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Wyden (left) and Ryan (Roll Call/Getty Images/Tom Williams)

Debunking 'Mediscare'

Congress | An unexpected bipartisan Medicare reform plan shakes Washington

WASHINGTON-A pair of congressional lawmakers provided a rare sight on Thursday: A Republican and a Democrat sharing the stage while talking about reforming Medicare. Even more rare is the fact that the two lawmakers from different sides of the party divide actually agreed on a Medicare overhaul strategy.

House Budget Committee Chairman Paul Ryan, R-Wis., a hero to fiscal conservatives, and Sen. Ron Wyden, D-Ore., who voted for Obama's healthcare law, have joined forces to introduce a new Medicare reform plan.

Their proposal (detailed in this downloadable PDF) would give seniors the ability to choose between private insurance programs or Medicare. They argue that the competition embedded in their plan would lead to lower prices and slow the growth of Medicare as insurers compete for market share. Under the plan, seniors would receive a fixed amount, called a "premium support," to spend on either public or private health insurance through a Medicare exchange that would open in 2022.

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Insurance companies would have to meet federal consumer protection requirements to be listed on the exchange. These private plans would have to be equal to or more comprehensive than traditional Medicare, and the insurers would have to offer insurance to all seniors without considering age or health.

"By empowering seniors to use choice and competition to control costs and improve quality, our plan ensures that Medicare remains a guaranteed, affordable option for all seniors for decades to come," Ryan said.

Earlier this year Ryan released a GOP blueprint for reforming Medicare that the Republican-led House adopted amid much Democratic uproar and ridicule. This new bipartisan plan, unlike Ryan's earlier blueprint, keeps traditional Medicare as an option for seniors but combines it with private plan alternatives. Some conservatives will criticize the preservation of Medicare as an option, but this concession earned the support of Wyden.

"What this bill does is it embeds for all time a program that progressives have felt very strongly about, and that is traditional Medicare will always be part of this program," Wyden said. "Not something that will be shrouded in ambiguity. It will be permanently there. That, of course, is important for progressive folks."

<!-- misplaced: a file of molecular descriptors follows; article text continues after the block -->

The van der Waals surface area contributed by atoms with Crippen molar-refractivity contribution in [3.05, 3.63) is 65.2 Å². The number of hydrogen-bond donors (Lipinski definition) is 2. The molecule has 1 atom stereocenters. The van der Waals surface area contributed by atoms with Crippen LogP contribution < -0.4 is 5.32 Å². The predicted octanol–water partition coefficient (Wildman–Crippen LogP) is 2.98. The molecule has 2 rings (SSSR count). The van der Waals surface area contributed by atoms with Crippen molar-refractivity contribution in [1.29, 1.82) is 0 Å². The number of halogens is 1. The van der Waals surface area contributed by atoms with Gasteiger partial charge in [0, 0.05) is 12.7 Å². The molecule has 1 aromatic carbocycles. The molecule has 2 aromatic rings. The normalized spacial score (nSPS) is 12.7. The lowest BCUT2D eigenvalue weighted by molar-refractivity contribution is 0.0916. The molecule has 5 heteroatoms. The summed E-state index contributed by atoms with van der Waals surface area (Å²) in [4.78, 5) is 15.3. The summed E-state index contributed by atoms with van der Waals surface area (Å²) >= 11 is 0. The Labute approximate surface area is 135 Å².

In the short term, this compromise proposal likely will have limited impact on actual policy. But it will have immediate political implications that could extend throughout the 2012 election.

Democrats have been mounting a campaign strategy of telling voters that Republicans are out to eliminate Medicare. This tactic, dubbed "Mediscare" by conservatives, may look less believable to voters now that a Senate Democrat has joined forces with Republicans on Medicare reform. And joined forces with not just any Republican. Democrats have been painting Ryan as Medicare public enemy No. 1. But now Ryan has the support of one of the Democrat's own, and he has placed on the table a reform that doesn't kill Medicare while providing more freedom of choice.

Despite losing a liberal ally, White House officials wasted no time in attacking the proposal. White House communications director Dan Pfeiffer said the plan "would end Medicare as we know it."

Added White House press secretary Jay Carney, "You don't have to do something that's radical. As the president has said, our problems are not as great as they are in some countries that we would have to do something that radical if we were only willing to take a balanced approach."

Ryan, who now is calling Wyden a partner, said he is disappointed that President Obama is ignoring the growing bipartisan consensus on the need to reform entitlements.

Beyond shifting the Republican and Democrat debate heading into 2012, the Wyden-Ryan plan is also creating waves within the GOP presidential race. Current frontrunner Newt Gingrich, who took heat earlier this year for calling Ryan's original plan "right-wing social engineering," quickly praised this latest bipartisan effort as courageous.

"Maybe it's the beginning of breaking up the logjam, and starting to get Democrats and Republicans to talk to each other," Gingrich said. "This is a very courageous thing for each of them to do, to reach out, come together, and offer a genuinely bipartisan bill given the atmosphere you have in Washington."

Meanwhile GOP rival Mitt Romney, who has been airing ads highlighting Gingrich's criticism of Ryan's original plan, also fired back on Thursday.

"Nothing better illustrates Speaker Gingrich's unreliable leadership than his tortured position on the Ryan plan," said Romney communications director Gail Gitcho.

Ryan admits that his plan with Wyden is meant to provide a framework for more detailed bipartisan discussions. That remains to be seen. But getting a Democrat behind limiting the open-ended financial nature of Medicare as it is now structured is a masterstroke. It will pressure Democrats on the campaign trail to explain this unusual alliance whenever they go into Mediscare mode.

Edward Lee Pitts
Edward Lee Pitts

Lee is WORLD's Washington Bureau chief. As a reporter for the Chattanooga Times Free Press, he was embedded with a National Guard unit in Iraq. He also once worked in the press office of Sen. Lamar Alexander.

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